Posted on | September 24, 2012 | 32 Comments
I grew up in a household where guns were kept. My dad has a mini-arsenal, and he has always enjoyed hunting. I often ate venison brought home after a hunting trip, and I learned how to skin a deer at a young age. Dad taught me gun safety when I was a little girl. He got me a membership to the NRA before I knew what the “NRA” meant. I never touched his guns. I never went near them. I had a healthy fear and respect for guns that I maintained my adult life. Friends weren’t allowed to know where guns were kept. There was no, “Hey, wanna see my daddy’s guns?” And because of where and how I grew up, the majority of my friends came from families with similar backgrounds. I never experienced being at a friend’s house and feeling uncomfortable because of a lack of gun safety.
Despite all the years of being in the vicinity of guns my entire life, I never shot one. Before Taylor left for his first deployment, he got our rifle out and taught me how to load it. With shaking hands, I attempted to handle a gun that was far too big and powerful for me. I had such little (no) experience, that a gun of that size was just out of my league. But it was all I had, and he wanted to be sure I knew what to do in the case of an emergency. The size and power of the rifle scared the shit out of me, and thank God, I never had to touch it again. When he came home, I stopped worrying about learning how to use it. I assumed he would always be around to protect our little family, and I never took any interest in learning how to defend us myself.
But as the years passed by, and as I spent many a night alone while Taylor was training, I realized that I needed to learn how to use a gun that I feel comfortable handling. I asked around to all my girlfriends and realized that there were various situations, none of which were really great:
1) They depended on their husbands/boyfriends to take care of them, and even though there was a gun in the house, they didn’t know how to use it.
2) They had no gun in the house but still expected their husband/boyfriend to defend them no matter the threat.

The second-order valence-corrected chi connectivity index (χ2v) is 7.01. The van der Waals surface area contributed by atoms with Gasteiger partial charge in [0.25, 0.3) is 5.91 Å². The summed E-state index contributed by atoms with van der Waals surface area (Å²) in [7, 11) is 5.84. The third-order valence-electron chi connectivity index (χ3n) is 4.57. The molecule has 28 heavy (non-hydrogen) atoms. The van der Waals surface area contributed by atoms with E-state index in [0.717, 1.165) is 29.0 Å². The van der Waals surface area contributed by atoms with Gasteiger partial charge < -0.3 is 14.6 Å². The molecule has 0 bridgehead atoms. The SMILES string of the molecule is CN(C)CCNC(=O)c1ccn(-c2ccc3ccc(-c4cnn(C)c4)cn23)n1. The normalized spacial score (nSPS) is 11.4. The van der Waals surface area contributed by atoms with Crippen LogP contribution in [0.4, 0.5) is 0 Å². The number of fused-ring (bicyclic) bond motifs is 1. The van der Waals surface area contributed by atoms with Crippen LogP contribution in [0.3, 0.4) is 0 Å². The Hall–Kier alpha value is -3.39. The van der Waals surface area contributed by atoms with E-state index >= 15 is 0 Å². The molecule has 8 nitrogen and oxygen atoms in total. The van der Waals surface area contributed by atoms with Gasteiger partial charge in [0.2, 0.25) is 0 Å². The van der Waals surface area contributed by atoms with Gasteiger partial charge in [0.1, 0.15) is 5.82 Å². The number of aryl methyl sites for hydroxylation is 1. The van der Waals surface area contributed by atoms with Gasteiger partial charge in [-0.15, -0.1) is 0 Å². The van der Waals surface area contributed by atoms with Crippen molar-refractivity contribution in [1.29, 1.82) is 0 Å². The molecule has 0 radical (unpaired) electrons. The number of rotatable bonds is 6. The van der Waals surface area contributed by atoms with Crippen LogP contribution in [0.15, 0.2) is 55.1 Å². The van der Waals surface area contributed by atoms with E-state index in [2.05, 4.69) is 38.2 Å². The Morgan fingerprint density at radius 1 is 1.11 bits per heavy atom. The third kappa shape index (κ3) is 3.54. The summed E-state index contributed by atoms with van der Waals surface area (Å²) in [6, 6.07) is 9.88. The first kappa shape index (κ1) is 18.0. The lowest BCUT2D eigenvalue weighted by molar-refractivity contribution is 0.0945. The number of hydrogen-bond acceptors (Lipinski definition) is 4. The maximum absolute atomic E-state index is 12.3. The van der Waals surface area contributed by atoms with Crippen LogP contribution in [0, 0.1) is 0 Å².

3) They had no gun in the house and no husband/boyfriend and were relying on a dog/alarm system/frying pan to keep them safe.
Listen ladies, there is very little in this world more important than knowing how to protect yourself against a threat of harm or sexual assault. You can do all the basics; lock your doors, buy a big dog, keep a kitchen knife in your hand, whathaveyou, but none of these things are sure. Door locks can be jimmied. Alarms can be by-passed. Dogs can be hurt, killed, or bribed into leaving an intruder alone. A knife? Do you really want to have to get that close to someone if they are trying to hurt your or your babies? I know I don’t. Yes, your own gun can be used against you. But by learning how to be comfortable with your gun, you are greatly reducing your risk of having it used against you. By learning how to quickly access risks and dangers, you are reducing your chances of being a victim.
So a couple weekends ago, I signed myself up for a Ladies Pistol Course. Several of the women in the FRG joined me, and we headed out to a shooting range during the early hours of a Saturday morning. We spent the entire day (over ten hours) learning pistol safety, how to load and unload magazine clips quickly and efficiently, how to safely disarm, how to arm, how to rack, how to load bullets in a magazine, how to handle recoil, and how to be a pretty damn good shot. Admittedly, the first time I handled a pistol, even one with dummy bullets, I felt adrenaline course through my veins, and my palms were drenched in sweat. I was scared of the gun. I knew what it could do, and I didn’t want to do anything that could hurt someone.
But as we learned more and more about how gun “accidents” rarely happen and are more often the result of negligence, and as we learned what it took the fire the gun safely and all the basic safety rules, I felt comfortable. Aware of the power, but relaxed that I was being educated on how to handle that power effectively. I felt empowered. The knowledge I was gaining allowed me to control something that had once scared me.
(faces hidden to protect identity)
We all qualified for our Concealed Carry permits. Many of us are already signed up for the next Tactical Pistol class. I can’t wait.
Ladies, I urge you, even if you don’t want your Concealed Carry permit. Even if you’ve always been scared of guns. Even if you’ve never seen a gun in person. Take one of these classes. You will learn so incredibly much. You may change your entire opinion on gun ownership if you’ve been against it before hand. Remember, law abiding citizens not owning guns doesn’t stop criminals from owning guns.
So tell me, how do y’all feel about gun ownership? Is it something you’ve been comfortable with or something that makes nervous? I’d love to hear your opinions.